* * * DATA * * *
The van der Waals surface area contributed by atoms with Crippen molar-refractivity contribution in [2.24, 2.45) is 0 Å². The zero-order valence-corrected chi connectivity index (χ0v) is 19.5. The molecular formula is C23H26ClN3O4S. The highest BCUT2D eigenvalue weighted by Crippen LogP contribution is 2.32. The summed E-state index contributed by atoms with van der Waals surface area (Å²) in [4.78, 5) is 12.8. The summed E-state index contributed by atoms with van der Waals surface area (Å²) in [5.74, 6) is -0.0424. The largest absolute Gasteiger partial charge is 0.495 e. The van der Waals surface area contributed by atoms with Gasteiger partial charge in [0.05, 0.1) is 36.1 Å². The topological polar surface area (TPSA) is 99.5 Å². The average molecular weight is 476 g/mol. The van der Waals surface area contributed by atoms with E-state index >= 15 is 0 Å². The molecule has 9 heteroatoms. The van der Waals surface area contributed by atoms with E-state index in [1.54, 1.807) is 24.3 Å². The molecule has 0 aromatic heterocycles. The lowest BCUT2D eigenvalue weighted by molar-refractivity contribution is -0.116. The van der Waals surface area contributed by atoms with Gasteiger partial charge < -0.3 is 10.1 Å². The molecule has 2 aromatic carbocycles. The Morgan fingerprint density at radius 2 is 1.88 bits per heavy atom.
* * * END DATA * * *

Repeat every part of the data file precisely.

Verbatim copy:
The van der Waals surface area contributed by atoms with Crippen molar-refractivity contribution in [2.24, 2.45) is 0 Å². The zero-order valence-corrected chi connectivity index (χ0v) is 19.5. The molecular formula is C23H26ClN3O4S. The highest BCUT2D eigenvalue weighted by Crippen LogP contribution is 2.32. The summed E-state index contributed by atoms with van der Waals surface area (Å²) in [4.78, 5) is 12.8. The summed E-state index contributed by atoms with van der Waals surface area (Å²) in [5.74, 6) is -0.0424. The largest absolute Gasteiger partial charge is 0.495 e. The van der Waals surface area contributed by atoms with Gasteiger partial charge in [0.05, 0.1) is 36.1 Å². The topological polar surface area (TPSA) is 99.5 Å². The average molecular weight is 476 g/mol. The van der Waals surface area contributed by atoms with E-state index >= 15 is 0 Å². The molecule has 9 heteroatoms. The van der Waals surface area contributed by atoms with E-state index in [1.54, 1.807) is 24.3 Å². The molecule has 0 aromatic heterocycles. The lowest BCUT2D eigenvalue weighted by molar-refractivity contribution is -0.116. The van der Waals surface area contributed by atoms with Gasteiger partial charge < -0.3 is 10.1 Å². The molecule has 2 aromatic carbocycles. The Morgan fingerprint density at radius 2 is 1.88 bits per heavy atom.